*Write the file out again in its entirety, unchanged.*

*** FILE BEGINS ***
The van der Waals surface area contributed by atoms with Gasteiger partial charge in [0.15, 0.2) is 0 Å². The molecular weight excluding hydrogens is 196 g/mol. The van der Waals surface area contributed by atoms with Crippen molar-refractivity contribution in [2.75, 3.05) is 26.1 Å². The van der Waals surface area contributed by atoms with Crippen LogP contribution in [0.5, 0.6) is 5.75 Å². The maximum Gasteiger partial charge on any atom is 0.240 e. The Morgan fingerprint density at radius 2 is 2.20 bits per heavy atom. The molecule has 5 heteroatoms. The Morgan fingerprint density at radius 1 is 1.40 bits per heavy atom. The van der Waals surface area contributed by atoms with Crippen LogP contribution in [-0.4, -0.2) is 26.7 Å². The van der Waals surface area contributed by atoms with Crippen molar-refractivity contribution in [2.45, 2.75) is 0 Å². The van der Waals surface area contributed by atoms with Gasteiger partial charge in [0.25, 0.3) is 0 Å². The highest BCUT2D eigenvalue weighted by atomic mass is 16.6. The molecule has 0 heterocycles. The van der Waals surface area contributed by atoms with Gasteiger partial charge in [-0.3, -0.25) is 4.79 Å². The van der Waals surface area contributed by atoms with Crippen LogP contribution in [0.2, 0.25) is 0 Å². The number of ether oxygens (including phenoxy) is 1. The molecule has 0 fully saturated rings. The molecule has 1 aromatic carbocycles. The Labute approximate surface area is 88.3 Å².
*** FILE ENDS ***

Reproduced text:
The van der Waals surface area contributed by atoms with Gasteiger partial charge in [0.15, 0.2) is 0 Å². The molecular weight excluding hydrogens is 196 g/mol. The van der Waals surface area contributed by atoms with Crippen molar-refractivity contribution in [2.75, 3.05) is 26.1 Å². The van der Waals surface area contributed by atoms with Crippen LogP contribution in [0.5, 0.6) is 5.75 Å². The maximum Gasteiger partial charge on any atom is 0.240 e. The Morgan fingerprint density at radius 2 is 2.20 bits per heavy atom. The molecule has 5 heteroatoms. The Morgan fingerprint density at radius 1 is 1.40 bits per heavy atom. The van der Waals surface area contributed by atoms with Crippen LogP contribution in [-0.4, -0.2) is 26.7 Å². The van der Waals surface area contributed by atoms with Crippen molar-refractivity contribution in [2.45, 2.75) is 0 Å². The van der Waals surface area contributed by atoms with Gasteiger partial charge in [0.25, 0.3) is 0 Å². The highest BCUT2D eigenvalue weighted by atomic mass is 16.6. The molecule has 0 heterocycles. The van der Waals surface area contributed by atoms with Gasteiger partial charge in [-0.3, -0.25) is 4.79 Å². The van der Waals surface area contributed by atoms with Crippen LogP contribution in [0.2, 0.25) is 0 Å². The number of ether oxygens (including phenoxy) is 1. The molecule has 0 fully saturated rings. The molecule has 1 aromatic carbocycles. The Labute approximate surface area is 88.3 Å².